If you look at Sam Landry’s list of finishes, you will see they are mostly 50 mile and 100 mile adventures that include regional (Cactus Rose 100, Cajun Coyote 100km), national (Western States 100), and global (UTMB). This Louisiana runner loves to go long!
Enjoy as Sam shares a bit about himself in our next installment of the Meet the Tribe series.
What is your running background? When did you start trail running and what led you to explore the sport?
In 1991 and 30 years old, I set my sights on the marathon. Prior to that, I had only run off and on and wasn’t much of an athlete. In the 90s I finished a lot of the local 5kms and 10kms in the upper 10%, but I almost always struggled at the end of marathons.
The trail ultra bug struck in about 2003, when a friend’s sister got all misty-eyed over her trail running experiences. My first 50km in November of 2003 was a hot and hyponatremic disaster. I crawled off the course with only one mile to go. Many had trouble that day. It was the first and only ultramarathon put on by New Orleans Track Club. After getting hydration straightened out a couple years later, ultra trail running became my thing.
Current or last book you read? (Or if more of a movie person – Last movie you watched?)
I just finished Tales from Out There, The Barkley Marathons, The World’s Toughest Trail Race. Being on the trail is the most exciting and relaxing (sort of) place for me. I wish I lived a little closer to the mountains.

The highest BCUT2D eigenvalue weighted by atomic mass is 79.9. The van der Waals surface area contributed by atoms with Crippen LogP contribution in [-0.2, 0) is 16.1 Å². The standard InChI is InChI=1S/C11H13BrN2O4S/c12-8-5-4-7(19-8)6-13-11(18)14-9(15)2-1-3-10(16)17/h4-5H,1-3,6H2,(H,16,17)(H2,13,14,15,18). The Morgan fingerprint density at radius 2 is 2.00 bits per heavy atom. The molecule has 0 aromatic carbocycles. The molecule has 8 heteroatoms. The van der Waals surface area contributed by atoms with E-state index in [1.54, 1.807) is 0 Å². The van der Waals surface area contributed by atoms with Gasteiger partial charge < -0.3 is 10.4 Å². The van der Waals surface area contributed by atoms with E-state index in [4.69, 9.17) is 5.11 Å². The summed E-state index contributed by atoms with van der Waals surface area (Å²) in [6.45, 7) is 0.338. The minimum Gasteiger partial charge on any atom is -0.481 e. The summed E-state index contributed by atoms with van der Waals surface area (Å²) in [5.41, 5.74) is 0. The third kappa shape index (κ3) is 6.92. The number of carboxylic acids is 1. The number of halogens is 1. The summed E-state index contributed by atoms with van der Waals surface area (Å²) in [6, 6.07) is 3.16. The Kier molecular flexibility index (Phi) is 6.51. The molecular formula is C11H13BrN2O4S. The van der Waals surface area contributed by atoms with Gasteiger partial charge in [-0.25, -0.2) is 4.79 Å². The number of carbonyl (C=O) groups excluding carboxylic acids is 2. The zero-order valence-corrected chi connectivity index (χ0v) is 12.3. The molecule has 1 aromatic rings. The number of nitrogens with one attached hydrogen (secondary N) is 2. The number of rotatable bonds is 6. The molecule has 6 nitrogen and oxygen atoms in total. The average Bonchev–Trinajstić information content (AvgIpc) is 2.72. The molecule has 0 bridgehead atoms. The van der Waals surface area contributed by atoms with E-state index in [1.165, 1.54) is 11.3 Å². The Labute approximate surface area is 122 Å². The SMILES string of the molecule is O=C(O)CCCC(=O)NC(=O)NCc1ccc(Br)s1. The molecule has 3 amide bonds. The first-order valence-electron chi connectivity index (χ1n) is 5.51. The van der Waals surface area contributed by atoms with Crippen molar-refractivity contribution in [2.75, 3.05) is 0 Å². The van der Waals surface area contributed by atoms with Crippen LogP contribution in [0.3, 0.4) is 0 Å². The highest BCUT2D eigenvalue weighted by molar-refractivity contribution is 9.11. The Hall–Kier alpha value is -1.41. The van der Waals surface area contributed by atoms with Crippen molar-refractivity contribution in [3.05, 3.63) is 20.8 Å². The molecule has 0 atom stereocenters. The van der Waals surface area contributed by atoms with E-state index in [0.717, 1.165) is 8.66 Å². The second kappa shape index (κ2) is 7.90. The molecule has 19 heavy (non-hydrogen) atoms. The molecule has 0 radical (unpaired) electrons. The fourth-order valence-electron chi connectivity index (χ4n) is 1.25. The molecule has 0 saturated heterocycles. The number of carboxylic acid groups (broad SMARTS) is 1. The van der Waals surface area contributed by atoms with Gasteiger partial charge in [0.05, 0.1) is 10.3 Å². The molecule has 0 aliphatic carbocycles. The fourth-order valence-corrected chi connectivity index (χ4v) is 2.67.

Favorite trail race distance?
The 100s are my favorites. It’s hard to explain why because they have all these different parts, the training, the planning, the first 10 miles, the day, the night, the morning, the weather, the scenery, the food, the volunteers. Each 100 is a microcosm. No other experience affects me so much.
Craziest/funniest thing you have seen/heard during a trail run or trail race?
I haven’t seen so many crazy/funny things. At last year’s Cajun Coyote, a friend was paralyzed by the wild boar blocking the trail. I had to go up and pet it before he was convinced it was just a fallen tree. Delirium.
Earlier last year, while on a training run along the Mississippi River I came upon a guy wrestling to the bank a catfish that was almost as big as he was.
Favorite local trail?
My favorite local trail is the Clark Creek Natural Area (MS), 1800 feet of climb and descent in a 4.5 mile lollipop, complete with multiple waterfalls.
If iPod user, do you have specific go-to tunes in the early miles, when in a groove, when in a funk, and when close to the finish?
I don’t use the music player so much, sometimes while training hard, up and down the levee. Favorite tunes have a driving beat, most recently Antibalas and C2C.
What two tips or insights on the sport have you learned that may be useful for someone just entering the sport?
Use the scale to measure water loss on long runs and shoot for less than 3%.
Figure out how much salt you need per liter of water. I need about 700 mg sodium.
Which animal best describes your approach or style of running?
According to the scientists there are few animals that run endurance like we do. I’m a wildebeest.
A special thanks to Sam for sharing with us!
Posted on 24 Jun 2013